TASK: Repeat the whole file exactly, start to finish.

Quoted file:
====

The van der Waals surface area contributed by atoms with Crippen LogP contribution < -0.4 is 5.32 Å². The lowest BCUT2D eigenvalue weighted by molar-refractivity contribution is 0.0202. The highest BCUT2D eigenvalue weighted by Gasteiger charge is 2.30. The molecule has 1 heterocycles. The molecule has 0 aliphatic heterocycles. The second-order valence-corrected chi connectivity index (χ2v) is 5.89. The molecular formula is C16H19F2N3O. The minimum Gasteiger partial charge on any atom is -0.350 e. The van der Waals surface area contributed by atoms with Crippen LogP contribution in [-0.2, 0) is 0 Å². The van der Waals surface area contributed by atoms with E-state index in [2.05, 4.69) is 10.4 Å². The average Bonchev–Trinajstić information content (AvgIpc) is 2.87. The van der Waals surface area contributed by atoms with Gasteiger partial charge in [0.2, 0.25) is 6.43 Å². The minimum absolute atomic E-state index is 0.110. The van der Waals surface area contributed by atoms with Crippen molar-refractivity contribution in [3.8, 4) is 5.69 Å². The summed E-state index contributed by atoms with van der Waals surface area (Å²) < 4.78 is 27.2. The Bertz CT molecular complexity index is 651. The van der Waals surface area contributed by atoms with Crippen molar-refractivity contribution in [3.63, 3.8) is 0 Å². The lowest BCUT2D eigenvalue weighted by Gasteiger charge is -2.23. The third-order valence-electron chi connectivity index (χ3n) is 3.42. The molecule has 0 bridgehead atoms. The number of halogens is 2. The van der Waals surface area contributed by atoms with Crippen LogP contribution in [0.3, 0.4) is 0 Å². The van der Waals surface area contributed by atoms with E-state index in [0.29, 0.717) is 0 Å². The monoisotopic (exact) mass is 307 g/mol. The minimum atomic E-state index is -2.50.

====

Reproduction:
The van der Waals surface area contributed by atoms with Crippen LogP contribution < -0.4 is 5.32 Å². The lowest BCUT2D eigenvalue weighted by molar-refractivity contribution is 0.0202. The highest BCUT2D eigenvalue weighted by Gasteiger charge is 2.30. The molecule has 1 heterocycles. The molecule has 0 aliphatic heterocycles. The second-order valence-corrected chi connectivity index (χ2v) is 5.89. The molecular formula is C16H19F2N3O. The minimum Gasteiger partial charge on any atom is -0.350 e. The van der Waals surface area contributed by atoms with Crippen LogP contribution in [-0.2, 0) is 0 Å². The van der Waals surface area contributed by atoms with E-state index in [2.05, 4.69) is 10.4 Å². The average Bonchev–Trinajstić information content (AvgIpc) is 2.87. The van der Waals surface area contributed by atoms with Gasteiger partial charge in [0.2, 0.25) is 6.43 Å². The minimum absolute atomic E-state index is 0.110. The van der Waals surface area contributed by atoms with Crippen molar-refractivity contribution in [3.8, 4) is 5.69 Å². The summed E-state index contributed by atoms with van der Waals surface area (Å²) < 4.78 is 27.2. The Bertz CT molecular complexity index is 651. The van der Waals surface area contributed by atoms with Crippen molar-refractivity contribution in [3.63, 3.8) is 0 Å². The lowest BCUT2D eigenvalue weighted by Gasteiger charge is -2.23. The third-order valence-electron chi connectivity index (χ3n) is 3.42. The molecule has 0 bridgehead atoms. The number of halogens is 2. The van der Waals surface area contributed by atoms with Crippen LogP contribution in [0.3, 0.4) is 0 Å². The van der Waals surface area contributed by atoms with E-state index in [0.29, 0.717) is 0 Å². The monoisotopic (exact) mass is 307 g/mol. The minimum atomic E-state index is -2.50.